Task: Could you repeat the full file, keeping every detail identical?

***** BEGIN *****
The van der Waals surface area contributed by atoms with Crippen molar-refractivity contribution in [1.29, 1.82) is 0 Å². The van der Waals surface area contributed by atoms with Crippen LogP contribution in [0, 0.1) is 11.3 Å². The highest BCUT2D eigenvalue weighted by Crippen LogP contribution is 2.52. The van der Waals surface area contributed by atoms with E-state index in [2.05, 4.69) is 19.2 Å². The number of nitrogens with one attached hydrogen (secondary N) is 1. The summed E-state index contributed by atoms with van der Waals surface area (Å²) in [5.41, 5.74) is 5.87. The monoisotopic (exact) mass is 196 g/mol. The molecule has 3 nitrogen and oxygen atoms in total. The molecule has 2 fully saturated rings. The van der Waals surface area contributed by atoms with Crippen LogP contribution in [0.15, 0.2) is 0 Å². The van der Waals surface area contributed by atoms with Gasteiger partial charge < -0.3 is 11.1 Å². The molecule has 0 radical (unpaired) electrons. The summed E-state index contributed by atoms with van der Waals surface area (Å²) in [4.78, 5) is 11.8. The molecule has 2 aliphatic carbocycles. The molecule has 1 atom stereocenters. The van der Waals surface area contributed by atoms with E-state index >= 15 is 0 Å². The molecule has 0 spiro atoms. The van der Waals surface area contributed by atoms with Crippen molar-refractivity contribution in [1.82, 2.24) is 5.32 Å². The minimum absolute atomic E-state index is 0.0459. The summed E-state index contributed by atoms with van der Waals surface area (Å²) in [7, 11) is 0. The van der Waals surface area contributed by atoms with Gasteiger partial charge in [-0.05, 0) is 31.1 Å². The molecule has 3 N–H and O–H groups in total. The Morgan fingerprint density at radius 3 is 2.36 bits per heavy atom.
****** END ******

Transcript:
The van der Waals surface area contributed by atoms with Crippen molar-refractivity contribution in [1.29, 1.82) is 0 Å². The van der Waals surface area contributed by atoms with Crippen LogP contribution in [0, 0.1) is 11.3 Å². The highest BCUT2D eigenvalue weighted by Crippen LogP contribution is 2.52. The van der Waals surface area contributed by atoms with E-state index in [2.05, 4.69) is 19.2 Å². The number of nitrogens with one attached hydrogen (secondary N) is 1. The summed E-state index contributed by atoms with van der Waals surface area (Å²) in [5.41, 5.74) is 5.87. The monoisotopic (exact) mass is 196 g/mol. The molecule has 3 nitrogen and oxygen atoms in total. The molecule has 2 fully saturated rings. The van der Waals surface area contributed by atoms with Crippen LogP contribution in [0.15, 0.2) is 0 Å². The van der Waals surface area contributed by atoms with Gasteiger partial charge < -0.3 is 11.1 Å². The molecule has 0 radical (unpaired) electrons. The summed E-state index contributed by atoms with van der Waals surface area (Å²) in [4.78, 5) is 11.8. The molecule has 2 aliphatic carbocycles. The molecule has 1 atom stereocenters. The van der Waals surface area contributed by atoms with E-state index >= 15 is 0 Å². The molecule has 0 spiro atoms. The van der Waals surface area contributed by atoms with Crippen molar-refractivity contribution in [1.82, 2.24) is 5.32 Å². The minimum absolute atomic E-state index is 0.0459. The summed E-state index contributed by atoms with van der Waals surface area (Å²) in [7, 11) is 0. The van der Waals surface area contributed by atoms with Gasteiger partial charge in [-0.05, 0) is 31.1 Å². The molecule has 3 N–H and O–H groups in total. The Morgan fingerprint density at radius 3 is 2.36 bits per heavy atom.